34 And as for the fact of God’s raising him from the dead, never to return to corruption, he has spoken in these words: ‘I will give you the sure mercies of David.’

35 And then going further he says in another psalm, ‘You will not allow your holy one to see corruption.’

36-41 For David, remember, after he had served God’s purpose in his own generation, fell asleep and was laid with his ancestors. He did in fact ‘see corruption’, but this man whom God raised never saw corruption! It is therefore imperative, men and brothers, that every one of you should realise that forgiveness of sins is proclaimed to you through this man. And through faith in him a man is absolved from all those things from which the Law of Moses could never set him free. Take care then that this saying of the prophets should never apply to you: ‘Behold, you despisers, marvel and perish; for I work a work in your days, a work which you will by no means believe, though one were to declare it to you.’”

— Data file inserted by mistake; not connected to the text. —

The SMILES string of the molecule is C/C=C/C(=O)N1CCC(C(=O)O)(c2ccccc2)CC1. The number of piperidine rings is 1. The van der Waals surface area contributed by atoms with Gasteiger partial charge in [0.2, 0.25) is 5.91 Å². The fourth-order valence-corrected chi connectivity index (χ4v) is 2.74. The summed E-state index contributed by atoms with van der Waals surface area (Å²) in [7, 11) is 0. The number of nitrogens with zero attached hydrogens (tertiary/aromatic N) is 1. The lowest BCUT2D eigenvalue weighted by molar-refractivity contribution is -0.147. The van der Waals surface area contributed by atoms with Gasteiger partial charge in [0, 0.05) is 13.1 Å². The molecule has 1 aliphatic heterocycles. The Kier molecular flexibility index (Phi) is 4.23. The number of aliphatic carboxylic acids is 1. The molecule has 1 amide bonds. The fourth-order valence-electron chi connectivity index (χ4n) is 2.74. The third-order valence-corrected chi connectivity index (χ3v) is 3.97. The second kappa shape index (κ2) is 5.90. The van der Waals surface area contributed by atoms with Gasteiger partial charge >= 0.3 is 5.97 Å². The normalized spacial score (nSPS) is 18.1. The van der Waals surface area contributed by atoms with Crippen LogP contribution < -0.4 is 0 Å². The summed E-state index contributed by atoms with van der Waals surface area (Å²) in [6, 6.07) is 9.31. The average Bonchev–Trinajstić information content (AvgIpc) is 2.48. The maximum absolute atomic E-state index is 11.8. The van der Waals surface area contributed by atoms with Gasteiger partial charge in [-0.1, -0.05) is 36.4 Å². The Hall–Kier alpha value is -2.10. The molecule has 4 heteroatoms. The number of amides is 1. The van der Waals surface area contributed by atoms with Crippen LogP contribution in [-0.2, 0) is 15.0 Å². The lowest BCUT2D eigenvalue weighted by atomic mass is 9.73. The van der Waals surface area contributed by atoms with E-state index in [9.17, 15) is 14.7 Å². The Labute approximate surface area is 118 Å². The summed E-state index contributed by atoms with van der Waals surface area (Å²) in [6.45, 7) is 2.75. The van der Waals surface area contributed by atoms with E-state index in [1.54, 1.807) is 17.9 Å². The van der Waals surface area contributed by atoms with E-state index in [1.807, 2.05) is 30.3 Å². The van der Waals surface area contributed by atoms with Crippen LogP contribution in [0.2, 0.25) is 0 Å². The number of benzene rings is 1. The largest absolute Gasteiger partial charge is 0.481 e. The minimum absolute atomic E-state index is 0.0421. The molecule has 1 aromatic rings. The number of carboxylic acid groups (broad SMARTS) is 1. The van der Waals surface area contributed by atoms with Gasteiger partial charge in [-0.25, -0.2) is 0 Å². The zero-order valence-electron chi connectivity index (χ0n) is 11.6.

Paul succeeds in arousing deep interest—

42-43 As they were going out the people kept on asking them to say all this again on the following Sabbath. After the meeting of the synagogue broke up many of the Jews and devout proselytes followed Paul and Barnabas who spoke personally to them and urged them to put their trust in the grace of God.

—but a week later he meets bitter opposition